Tea and Pumpkins

Heathenry Herbs Homeschooling

As we start our green journey, we will discover a whole world of plants around us. If you are anything like me, you will dive in head first and want to know everything. Part of this will be wanting to know what plants grow around you – where you live, work, and play. While a plant guide and perhaps some ability to use phone apps and search engines might help you, we all come to a point of having to ask for help with a Plant ID.

Thankfully, there are lots of places you can ask for help to identify a plant. Social media groups, hashtaging images, or texting a friend are all possibilities in our internet-connected world. However, there is an etiquette to asking for this help that no only gets your answer easier and faster but also makes things easier on those you are asking.

1. Do All You Can First

As I mentioned before, you will likely one day exhaust your own resources hunting for a plant name, however, you can only do that if you make an attempt in the first place. Before asking for help, help yourself as much as possible.

  • Check a good plant guide for your region. If you are in the South East United States, I like Peterson Field Guide for Edible Wild Plants (Eastern/Central North America), as well as the Peterson Field Guide for Medicinal Wild Plants. If you are in Alaska, I like The Boreal Herbal by Beverly Gray. If you aren’t in ether area, make sure your field guide has good photos of plants and details on location of the plants usual habitat, what the plant looks like in different seasons, and how it grows.
  • Try out plant identifying apps on your phone like PlantSnap.
  • Use a search engine – type in key identifiers of the plant such as the type of leaves, stem, where it is growing. Sometimes a simple weeds in (your state) will bring up a picture list on a site for your to browse for suggestions.

By doing all this, you save yourself and other people time looking for a plant that might be otherwise easy to identify. You also have the added benefit of being self-reliant regarding your research.

2. Details, Details, Details

Whether you are identifying a plant yourself or asking for help, the key to putting a name to a plant is in the details. In order to find out what the plant is there are a few pieces of information you will want to collect and make note of.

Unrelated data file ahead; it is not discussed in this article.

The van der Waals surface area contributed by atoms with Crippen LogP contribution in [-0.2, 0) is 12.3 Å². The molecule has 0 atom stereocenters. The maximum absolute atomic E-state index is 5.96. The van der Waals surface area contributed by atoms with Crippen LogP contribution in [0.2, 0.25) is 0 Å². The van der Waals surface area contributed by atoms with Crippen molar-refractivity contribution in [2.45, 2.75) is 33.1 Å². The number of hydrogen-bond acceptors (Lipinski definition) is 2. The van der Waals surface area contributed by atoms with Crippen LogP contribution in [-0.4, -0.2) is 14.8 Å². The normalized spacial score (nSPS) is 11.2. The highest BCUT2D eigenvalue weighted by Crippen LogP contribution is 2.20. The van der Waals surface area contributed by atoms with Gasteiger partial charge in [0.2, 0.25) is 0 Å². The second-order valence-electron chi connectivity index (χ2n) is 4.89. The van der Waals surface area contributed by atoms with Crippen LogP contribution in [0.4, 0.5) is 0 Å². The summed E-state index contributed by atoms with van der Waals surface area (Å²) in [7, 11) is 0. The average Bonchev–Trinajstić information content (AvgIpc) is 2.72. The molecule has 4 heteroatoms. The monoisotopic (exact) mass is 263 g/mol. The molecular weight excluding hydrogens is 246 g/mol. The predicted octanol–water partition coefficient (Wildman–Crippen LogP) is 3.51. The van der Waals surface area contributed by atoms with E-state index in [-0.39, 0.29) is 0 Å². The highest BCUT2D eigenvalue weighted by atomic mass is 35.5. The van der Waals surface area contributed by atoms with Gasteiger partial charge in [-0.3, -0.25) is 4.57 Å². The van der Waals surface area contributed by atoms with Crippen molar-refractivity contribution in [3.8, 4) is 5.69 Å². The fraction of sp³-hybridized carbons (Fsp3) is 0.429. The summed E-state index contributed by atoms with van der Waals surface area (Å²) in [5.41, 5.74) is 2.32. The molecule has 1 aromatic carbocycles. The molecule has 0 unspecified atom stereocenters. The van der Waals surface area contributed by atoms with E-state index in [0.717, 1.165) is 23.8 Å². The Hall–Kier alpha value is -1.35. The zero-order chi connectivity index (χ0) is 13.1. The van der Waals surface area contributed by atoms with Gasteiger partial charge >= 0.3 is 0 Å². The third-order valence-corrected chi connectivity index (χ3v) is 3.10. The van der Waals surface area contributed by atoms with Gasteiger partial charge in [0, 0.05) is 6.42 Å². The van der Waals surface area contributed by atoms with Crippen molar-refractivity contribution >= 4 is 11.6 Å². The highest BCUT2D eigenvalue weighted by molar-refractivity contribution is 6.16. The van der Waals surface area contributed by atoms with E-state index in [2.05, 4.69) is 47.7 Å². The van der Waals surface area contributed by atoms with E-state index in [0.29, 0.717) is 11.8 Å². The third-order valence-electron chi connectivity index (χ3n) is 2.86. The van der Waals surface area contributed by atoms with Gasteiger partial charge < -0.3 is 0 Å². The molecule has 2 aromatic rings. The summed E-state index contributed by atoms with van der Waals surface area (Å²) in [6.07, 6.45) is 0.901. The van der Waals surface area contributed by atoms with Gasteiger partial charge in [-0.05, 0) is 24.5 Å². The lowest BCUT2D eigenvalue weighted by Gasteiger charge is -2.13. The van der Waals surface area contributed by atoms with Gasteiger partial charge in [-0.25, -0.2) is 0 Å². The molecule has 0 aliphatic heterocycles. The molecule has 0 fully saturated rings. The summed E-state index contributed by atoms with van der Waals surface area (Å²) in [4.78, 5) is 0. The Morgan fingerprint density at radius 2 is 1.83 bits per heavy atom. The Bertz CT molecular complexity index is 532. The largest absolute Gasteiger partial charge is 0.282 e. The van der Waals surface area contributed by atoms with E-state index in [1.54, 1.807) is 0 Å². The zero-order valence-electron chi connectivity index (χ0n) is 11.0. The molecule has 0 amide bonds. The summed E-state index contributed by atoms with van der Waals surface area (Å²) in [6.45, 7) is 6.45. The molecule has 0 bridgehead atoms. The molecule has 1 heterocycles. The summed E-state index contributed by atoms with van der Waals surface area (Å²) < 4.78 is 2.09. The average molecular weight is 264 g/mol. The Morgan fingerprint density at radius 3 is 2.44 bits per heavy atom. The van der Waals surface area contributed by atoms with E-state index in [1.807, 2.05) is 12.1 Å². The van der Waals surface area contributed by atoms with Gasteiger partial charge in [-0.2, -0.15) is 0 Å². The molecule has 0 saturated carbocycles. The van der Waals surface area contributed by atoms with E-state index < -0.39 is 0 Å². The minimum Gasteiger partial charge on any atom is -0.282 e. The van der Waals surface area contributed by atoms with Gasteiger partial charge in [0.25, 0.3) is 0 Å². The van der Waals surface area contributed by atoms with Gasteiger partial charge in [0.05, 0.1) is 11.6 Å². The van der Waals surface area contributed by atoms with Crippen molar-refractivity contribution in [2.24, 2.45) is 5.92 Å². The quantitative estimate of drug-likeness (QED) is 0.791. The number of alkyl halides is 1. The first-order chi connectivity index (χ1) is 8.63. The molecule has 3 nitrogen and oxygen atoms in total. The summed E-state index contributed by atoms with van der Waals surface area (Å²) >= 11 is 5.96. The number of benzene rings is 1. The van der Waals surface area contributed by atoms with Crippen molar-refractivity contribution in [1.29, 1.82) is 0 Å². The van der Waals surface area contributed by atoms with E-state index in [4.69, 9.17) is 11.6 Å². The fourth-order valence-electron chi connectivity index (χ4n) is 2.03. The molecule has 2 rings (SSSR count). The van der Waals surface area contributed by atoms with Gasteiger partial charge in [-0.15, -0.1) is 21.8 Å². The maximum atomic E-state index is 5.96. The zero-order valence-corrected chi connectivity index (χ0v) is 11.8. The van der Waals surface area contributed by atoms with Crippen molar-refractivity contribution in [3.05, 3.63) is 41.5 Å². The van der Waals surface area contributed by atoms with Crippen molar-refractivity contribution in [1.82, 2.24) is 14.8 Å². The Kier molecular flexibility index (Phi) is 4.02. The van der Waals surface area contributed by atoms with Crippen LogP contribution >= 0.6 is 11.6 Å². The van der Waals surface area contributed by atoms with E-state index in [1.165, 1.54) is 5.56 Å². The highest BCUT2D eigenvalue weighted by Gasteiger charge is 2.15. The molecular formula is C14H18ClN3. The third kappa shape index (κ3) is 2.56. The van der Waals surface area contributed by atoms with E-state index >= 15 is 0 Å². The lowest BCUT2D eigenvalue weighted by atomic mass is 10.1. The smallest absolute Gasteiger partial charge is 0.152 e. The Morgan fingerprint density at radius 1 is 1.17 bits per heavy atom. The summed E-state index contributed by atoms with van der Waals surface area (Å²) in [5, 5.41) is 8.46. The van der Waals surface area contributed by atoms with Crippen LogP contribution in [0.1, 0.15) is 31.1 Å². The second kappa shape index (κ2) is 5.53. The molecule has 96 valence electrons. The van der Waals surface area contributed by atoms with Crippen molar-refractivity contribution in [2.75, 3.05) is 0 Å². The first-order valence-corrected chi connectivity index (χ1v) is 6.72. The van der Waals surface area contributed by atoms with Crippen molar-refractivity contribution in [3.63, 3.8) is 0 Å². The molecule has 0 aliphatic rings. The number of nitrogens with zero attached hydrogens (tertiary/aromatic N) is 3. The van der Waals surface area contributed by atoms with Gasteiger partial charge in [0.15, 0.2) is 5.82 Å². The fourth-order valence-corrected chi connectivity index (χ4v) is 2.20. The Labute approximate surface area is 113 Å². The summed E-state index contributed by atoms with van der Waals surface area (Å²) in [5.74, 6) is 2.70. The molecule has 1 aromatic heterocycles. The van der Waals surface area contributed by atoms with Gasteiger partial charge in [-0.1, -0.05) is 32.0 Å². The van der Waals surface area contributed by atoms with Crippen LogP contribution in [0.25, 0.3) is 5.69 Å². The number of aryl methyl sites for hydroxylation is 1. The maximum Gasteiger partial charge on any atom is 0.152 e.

• What kind of plant is it?
    Is it a tree? A vine? Growing out of the ground? Might sound obvious but I’ve seen people ask for plant ID’s sharing only a picture of a picked leaf sitting on a counter with no idea what sort of body that leaf came off of. This opened up an array of types of plants it could be that was quickly narrowed down to an easy to identify herb once I knew it was growing out of the ground without a vine or tree trunk.
  • Where is the plant?
    Not only is it helpful to make note of the country and state/province/region a plant is in (this also helps in noting if a plant is native or invasive), but also note the environment it is growing in.
    Is the plant growing in or near water? Is it hanging off another larger plant or rock or building? Is it disturbed land like a vacant lot? This can all pinpoint the type of plant it is as some plants like certain areas most of all.
  • Any other details of note.
    Did it have a smell? Were there animals eating it or bugs living on it? Was it prevalent or the only one in the area? Don’t worry about having too much detail in your notes.

3. Take Many Clear Photos

When you are seeking help identifying a plant from someone not standing right there with you, you are going to have to show them a picture of the plant. Take a camera or your phone with you when you are on a plant walk or hike.

Make sure you get the plant in decent light. If there is a plant in shadow, shine a light on it if you can or take a picture of its sister plant if you see some in light and shadow. Its hard to ID a plant we cant see.

Snap lots of photos at various angles. Make sure to get different parts of the plant – leaves, stems, flowers, where the flower or leaf meets the stem, roots if they are visible, any fruit, and location of the plant.

Make sure the pictures you share are of decent quality – not blurry, not huge, and not weirdly cropped or filtered.

Build Those Plant Relationships!

I’m very excited that you are about to go out there and learn about the plants in your area! Enjoy building those plant ally relationships. Please comment below the most recent plant you identified!

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